Kelly mixes up a vat of white sangria to accompany the operation as we start layering the paella ingredients into the heavy flat-bottomed, low-sided stainless-steel paella pans she has bought from the market. We caramelize onions, saute green peppers and tomato, add the seasonings, rice, seafood (scallops, shrimp, mussels, fish, calamari), clam juice, and bring everything to a boil, then turn down the heat, cover with foil and let the fragrant concoction simmer until the seafood and rice are cooked and most of the liquid is absorbed.
Strangely, although we have all used the same ingredients, and the same basic tools, each steaming pan of paella is similar but with subtle differences.
That's the human factor in cooking, Kelly says.
Baking, she says, is a science, requiring ingredients to be exactly measured, and cooking time to be closely followed. Cooking, on the other hand, is more about interpretation and personal taste. Measuring is less precise.
Your paella may have a smidge more saffron or garlic. Your vegetables may be sauteed a bit longer than the person's next to you. Your rice may be cooked one minute less or more, until you decide it's "perfectly, done."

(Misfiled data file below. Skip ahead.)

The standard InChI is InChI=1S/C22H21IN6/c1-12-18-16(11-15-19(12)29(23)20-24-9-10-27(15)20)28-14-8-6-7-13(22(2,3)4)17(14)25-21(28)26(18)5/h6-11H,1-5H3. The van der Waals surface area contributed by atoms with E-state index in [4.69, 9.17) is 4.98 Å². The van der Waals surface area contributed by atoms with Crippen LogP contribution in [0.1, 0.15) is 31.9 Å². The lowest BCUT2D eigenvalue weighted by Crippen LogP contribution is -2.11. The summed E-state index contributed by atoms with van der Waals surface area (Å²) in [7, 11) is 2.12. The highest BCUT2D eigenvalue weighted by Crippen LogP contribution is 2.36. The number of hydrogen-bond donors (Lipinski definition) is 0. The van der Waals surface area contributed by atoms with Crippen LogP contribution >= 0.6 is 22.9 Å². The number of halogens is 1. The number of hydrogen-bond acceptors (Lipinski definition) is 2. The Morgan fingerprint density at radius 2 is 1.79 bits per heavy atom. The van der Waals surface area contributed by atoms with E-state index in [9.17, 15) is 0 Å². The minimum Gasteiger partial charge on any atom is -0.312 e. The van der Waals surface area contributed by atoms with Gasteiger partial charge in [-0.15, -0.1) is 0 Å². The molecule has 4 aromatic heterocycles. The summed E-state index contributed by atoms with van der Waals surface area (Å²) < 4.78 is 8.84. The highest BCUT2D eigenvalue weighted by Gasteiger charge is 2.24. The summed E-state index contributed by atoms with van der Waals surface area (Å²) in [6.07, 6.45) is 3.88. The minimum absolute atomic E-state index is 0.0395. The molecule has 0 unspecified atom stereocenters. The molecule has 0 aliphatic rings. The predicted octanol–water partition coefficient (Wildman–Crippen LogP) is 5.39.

Despite these minute differences, the results are all delicious. And at the end of the day, we have made some new friends on land and on board, seen a slice of real Barcelona life, and created and sampled some authentic Spanish cuisine.
The Culinary Centers aboard Oceania Cruises' Riviera and Marina are said to be the only hands-on cooking schools at sea. Produced in conjunction with Bon Appetit magazine, expert chefs offer a range of classes from The Joy of Grilling to Mexican Fiesta and Healthy Cooking.
NEED TO KNOW
Riviera is currently sailing in Mediterranean waters and will reposition in late November for Caribbean service. For information on Oceania Cruises, see oceaniacruises.com or your travel agent. Be sure to check out the "Promotions" section of the website, which details specials such as free airfare, two for one cruise fares, etc., on select voyages in 2012 and 2013.